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Sysadmin blog In user experience management little things can make a big difference to what they think of their desktop.

I provision several types of desktop. The first, and most numerous, are shiny new Wyse thin clients. For experience management, they're neat, because they unify the user experience.

I have just finished imaging and shipping the last of them out to the various locations; the first time that all of the company’s VDI users, from CEO to shippers, will have identical hardware.

Wyse clients are designed to be centrally imaged. I have a “dev unit” beside me, on which I build my master image. When I am satisfied, I tell the Wyse server to take an image of that system and push it out to all of the clients it controls. The server ensures the names of the systems are kept the same post-image - so changing an entire fleet of desktops overnight is trivial.

You can’t write to the file system. There is a small ramdisk, but if the user manages to break the applications I have installed, then a simple reboot will return the unit to provisioned defaults. There isn’t a great deal my users can do to customise the device, and if they succeed in changing anything, those changes will be erased on next boot. I'm in charge: the user experience is whatever I tell it to be.

I had expected the users to hate it, but the opposite has proven true.

Some of the changes I have introduced are minor, but seem to have a disproportionate psychological effect on my users. I set a corporate desktop background - knocked together in Photoshop by one of the other sysadmins - for the first time, so that I could figure out how to make changes using Wyse’s maddening package management without using GPOs. I eventually learned that the package management was completely unnecessary but, hey, the corporate background had sort of grown on me.

I added shortcuts in the start menu to corporate intranet sites and the new payroll site. I set the home page to the company's home page. I did it to teach myself how my new toy worked, but the end user reaction was astonishing; they told me it made them feel like they were working for a completely different (and larger) company.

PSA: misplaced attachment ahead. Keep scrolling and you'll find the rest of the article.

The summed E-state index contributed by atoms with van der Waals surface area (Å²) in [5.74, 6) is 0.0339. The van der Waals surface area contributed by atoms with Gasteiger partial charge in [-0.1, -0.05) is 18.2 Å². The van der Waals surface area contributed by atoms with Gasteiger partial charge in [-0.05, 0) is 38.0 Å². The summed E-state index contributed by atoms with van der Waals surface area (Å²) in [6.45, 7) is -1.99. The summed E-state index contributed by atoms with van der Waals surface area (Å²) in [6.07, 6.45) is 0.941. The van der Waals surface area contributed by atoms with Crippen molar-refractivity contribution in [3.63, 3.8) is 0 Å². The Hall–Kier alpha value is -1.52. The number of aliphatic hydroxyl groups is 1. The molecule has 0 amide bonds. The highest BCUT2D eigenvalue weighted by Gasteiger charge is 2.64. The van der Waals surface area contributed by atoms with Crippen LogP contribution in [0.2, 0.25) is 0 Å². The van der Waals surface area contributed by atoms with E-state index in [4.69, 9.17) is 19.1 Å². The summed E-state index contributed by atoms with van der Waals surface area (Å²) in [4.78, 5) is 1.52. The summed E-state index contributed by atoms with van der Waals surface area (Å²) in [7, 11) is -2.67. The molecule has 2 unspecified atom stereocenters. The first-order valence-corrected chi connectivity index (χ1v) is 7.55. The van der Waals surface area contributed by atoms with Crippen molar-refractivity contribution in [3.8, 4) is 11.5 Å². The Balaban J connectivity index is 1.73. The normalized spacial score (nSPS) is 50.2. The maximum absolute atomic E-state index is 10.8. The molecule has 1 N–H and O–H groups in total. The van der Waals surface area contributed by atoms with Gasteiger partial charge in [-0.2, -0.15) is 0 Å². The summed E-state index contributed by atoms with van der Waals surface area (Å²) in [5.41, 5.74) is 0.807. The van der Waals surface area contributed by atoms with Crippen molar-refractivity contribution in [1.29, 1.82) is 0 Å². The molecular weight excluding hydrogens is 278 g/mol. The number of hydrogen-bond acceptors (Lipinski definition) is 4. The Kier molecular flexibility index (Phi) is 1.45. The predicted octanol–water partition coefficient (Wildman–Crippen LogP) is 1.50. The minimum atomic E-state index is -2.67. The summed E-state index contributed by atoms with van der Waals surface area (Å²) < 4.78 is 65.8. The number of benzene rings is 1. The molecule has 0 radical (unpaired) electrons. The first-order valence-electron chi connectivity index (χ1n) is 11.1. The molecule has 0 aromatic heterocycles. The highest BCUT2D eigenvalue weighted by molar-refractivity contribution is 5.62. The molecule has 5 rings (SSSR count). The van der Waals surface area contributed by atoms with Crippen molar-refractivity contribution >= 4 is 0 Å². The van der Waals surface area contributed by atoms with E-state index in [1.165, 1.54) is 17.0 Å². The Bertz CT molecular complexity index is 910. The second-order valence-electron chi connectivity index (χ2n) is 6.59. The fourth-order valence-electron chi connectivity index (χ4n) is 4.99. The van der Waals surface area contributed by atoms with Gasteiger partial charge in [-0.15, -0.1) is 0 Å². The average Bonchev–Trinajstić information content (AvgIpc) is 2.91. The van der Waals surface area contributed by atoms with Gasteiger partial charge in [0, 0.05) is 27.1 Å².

It's even odder when you realise most users only see the interface on the clients for a couple of minutes a day. As VDI users they spend the majority of their time remote accessing their virtual machines. I was encouraged, so I refined my rollout image with the latest Flash player, VLC, MS Office document viewers and other tidbits to make the clients usable in their own right for minor tasks. They started life as nothing more than a box from which to use RDP; they have become a locked-down net-top that provides a minimum, identical level of functionality.

Enthused, I reviewed the ghost images for my non-thin client platforms. The machines are all logged in by a generic user, used by lots of people all day, so creating a corporate look and feel with identical software versions makes sense.

One class of these systems are “client machines". Customers bring in images that are several hundred gigs in size, and transfer it to our servers on-site because, not being crazy, they don't do it by ADSL. Again, much approval.

You need to deal with individual apps. A handful of users, who rarely use a computer, rely on browser-based Outlook Web Access (OWA) to get their corporate email.

Plenty of people complain about Exchange, but with Exchange 2010, OWA provides a user experience that doesn’t feel different from Outlook. Migrating to Exchange 2010 provides the OWA users with mail that doesn’t make them feel like second class citizens.

We provide Java-based ordering software to our customers to be used from their businesses. It wasn't designed as part of a public kiosk. We had a problem - contact information for the user automatically saves when it is closed. The next user opens the program as the previous user. We'd spend all day checking that the correct orders are given to the correct customers.

We needed a simple solution that didn't require that our customers need to think. We created a default “blank user”. Fire up the ordering software on our client machines, it wipes any previous user settings, and copies the blank user configuration.

These are simple changes which make all the difference. Virtually all elements of user experience management can be dealt with through imaging, pushed down through a group policy or scripted. They won't work without user support and training, so I'll deal with that next. ®

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